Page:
WESTMINSTER — An attorney for a wetlands preservation group is demanding the cancellation of a closed-door City Council meeting Monday to discuss the possible sale of water for a housing development at Bolsa Chica in neighboring Huntington Beach.
Debbie Cook, attorney for the Bolsa Chica Land Trust, said she believes the council's meeting would violate the state's Brown Act, which requires public agencies to conduct business openly, as well as prevent citizens from attending.
"What are they hiding?" Cook said. "If it's open to the public, then people have a better chance to scrutinize the plan and give input."
The Bolsa Chica Land Trust is one of several wetlands preservation groups in Huntington Beach, and its members closely follow issues related to the Bolsa Chica's development.
Westminster City Atty. Richard D. Jones was not available for comment on the issue. However, City Clerk Mary Lou Morey and Mayor Frank Fry Jr. said Jones reviewed the meeting agenda and concluded that it was legal because the subject involves property negotiations, an exception to the Brown Act.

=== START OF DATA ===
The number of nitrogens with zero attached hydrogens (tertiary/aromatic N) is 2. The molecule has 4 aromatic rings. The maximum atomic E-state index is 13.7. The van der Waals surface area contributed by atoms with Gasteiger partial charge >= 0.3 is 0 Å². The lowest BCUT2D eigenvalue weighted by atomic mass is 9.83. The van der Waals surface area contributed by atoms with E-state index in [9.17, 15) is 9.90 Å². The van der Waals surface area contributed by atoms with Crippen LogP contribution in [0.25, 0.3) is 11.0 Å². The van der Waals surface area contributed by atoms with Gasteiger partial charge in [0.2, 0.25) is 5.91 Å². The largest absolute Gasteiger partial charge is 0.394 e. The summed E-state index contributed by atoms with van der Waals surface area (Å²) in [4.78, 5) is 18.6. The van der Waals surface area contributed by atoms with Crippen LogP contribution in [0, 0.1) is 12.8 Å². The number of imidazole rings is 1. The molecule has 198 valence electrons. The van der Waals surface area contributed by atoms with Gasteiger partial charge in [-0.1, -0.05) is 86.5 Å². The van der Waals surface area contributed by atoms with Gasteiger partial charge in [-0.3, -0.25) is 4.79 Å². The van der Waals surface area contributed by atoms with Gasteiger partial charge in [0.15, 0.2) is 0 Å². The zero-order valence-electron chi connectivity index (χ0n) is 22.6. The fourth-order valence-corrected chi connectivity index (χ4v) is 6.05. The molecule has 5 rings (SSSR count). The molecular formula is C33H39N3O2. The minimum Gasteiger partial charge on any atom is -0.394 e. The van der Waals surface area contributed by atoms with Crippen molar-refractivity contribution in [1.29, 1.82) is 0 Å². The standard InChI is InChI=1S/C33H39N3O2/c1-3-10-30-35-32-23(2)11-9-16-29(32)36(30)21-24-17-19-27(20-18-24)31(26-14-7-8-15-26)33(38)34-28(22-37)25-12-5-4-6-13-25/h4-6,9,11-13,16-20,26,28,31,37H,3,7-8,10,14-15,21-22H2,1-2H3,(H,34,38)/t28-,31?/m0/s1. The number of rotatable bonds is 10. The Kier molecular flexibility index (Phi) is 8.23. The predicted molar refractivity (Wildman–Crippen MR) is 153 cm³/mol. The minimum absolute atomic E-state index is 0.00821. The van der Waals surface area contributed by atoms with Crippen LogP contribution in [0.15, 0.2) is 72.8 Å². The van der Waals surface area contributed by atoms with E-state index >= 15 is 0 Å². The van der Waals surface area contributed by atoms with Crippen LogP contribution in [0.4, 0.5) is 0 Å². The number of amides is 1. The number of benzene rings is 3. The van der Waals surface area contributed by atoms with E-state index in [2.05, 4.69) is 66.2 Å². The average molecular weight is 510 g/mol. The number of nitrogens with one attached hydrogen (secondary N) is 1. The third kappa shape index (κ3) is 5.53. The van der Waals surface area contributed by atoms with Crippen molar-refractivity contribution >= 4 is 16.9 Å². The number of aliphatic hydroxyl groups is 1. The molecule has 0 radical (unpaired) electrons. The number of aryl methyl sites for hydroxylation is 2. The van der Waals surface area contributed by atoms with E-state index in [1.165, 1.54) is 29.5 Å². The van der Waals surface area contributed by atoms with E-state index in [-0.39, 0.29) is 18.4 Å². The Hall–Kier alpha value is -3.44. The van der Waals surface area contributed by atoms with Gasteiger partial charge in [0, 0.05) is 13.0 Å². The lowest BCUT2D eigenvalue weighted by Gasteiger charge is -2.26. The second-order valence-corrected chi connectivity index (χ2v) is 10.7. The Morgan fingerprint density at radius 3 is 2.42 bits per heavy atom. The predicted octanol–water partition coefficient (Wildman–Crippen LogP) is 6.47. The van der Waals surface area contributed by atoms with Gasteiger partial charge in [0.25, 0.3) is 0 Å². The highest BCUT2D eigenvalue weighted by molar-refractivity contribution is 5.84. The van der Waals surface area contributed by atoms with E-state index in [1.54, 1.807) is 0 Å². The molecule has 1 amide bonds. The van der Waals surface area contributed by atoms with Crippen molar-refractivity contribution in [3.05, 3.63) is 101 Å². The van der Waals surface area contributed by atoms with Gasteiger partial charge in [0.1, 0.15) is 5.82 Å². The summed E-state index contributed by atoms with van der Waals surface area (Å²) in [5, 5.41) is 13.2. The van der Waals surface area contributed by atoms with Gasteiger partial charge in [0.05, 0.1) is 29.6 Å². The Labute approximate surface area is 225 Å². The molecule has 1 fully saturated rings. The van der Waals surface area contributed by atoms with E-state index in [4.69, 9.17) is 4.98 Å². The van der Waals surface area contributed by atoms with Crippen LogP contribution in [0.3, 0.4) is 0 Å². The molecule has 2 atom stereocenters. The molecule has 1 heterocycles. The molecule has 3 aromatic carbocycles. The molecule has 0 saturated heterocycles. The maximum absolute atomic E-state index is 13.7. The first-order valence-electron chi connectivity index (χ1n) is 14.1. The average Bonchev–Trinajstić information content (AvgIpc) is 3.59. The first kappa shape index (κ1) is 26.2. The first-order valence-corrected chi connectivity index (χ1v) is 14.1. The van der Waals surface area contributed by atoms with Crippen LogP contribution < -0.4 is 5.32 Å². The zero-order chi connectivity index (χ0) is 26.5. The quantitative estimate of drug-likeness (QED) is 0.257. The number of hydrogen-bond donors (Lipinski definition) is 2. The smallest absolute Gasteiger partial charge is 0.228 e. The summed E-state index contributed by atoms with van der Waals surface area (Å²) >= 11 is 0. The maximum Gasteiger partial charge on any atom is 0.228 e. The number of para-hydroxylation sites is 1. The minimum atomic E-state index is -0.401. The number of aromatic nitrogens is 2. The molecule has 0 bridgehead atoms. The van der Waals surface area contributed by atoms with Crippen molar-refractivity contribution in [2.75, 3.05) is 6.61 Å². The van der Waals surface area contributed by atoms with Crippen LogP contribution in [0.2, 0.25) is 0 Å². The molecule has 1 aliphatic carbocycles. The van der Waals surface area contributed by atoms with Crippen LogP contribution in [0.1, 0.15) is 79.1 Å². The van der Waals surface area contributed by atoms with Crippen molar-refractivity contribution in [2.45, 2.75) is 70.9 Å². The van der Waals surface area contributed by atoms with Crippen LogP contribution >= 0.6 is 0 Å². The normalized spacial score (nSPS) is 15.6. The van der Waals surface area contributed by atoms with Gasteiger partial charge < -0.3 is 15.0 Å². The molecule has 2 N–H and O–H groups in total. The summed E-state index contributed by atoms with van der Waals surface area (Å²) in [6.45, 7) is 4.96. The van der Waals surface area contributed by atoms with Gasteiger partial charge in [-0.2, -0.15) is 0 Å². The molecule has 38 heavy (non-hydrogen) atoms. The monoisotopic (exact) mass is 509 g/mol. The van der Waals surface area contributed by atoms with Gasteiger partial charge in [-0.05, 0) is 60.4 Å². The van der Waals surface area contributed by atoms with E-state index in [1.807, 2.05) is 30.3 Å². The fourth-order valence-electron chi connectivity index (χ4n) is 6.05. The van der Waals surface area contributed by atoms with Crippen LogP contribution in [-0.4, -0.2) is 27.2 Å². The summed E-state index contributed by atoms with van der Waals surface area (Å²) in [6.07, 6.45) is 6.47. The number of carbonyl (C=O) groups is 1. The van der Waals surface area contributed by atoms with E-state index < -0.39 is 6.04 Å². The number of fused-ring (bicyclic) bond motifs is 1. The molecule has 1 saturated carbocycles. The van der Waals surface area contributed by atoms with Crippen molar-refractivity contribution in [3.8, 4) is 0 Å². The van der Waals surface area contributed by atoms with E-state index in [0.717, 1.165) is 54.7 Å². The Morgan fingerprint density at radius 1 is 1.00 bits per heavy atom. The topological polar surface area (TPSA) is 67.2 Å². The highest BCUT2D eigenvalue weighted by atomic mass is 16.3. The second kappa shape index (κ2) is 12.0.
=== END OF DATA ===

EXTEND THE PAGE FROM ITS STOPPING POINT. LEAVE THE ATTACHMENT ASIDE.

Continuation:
Cook questioned Jones' opinion, saying that the planned discussion does not involve the purchase of land, so therefore the meeting should be open to the public.
The Koll Real Estate Group has been meeting with cities, including Huntington Beach, to secure water for its development of up to 1,235 homes on the mesa near the Bolsa Chica wetlands.
Fry said he has not taken a position on whether Westminster should sell water to the developer.
"I'm not sure whether it's a good [deal] or not, but as I understand it, there might be some pluses in it for us," Fry said. "If the positives outweigh the negatives, then it's a good deal."
The council will meet at 3 p.m. Monday at 8200 Westminster Blvd.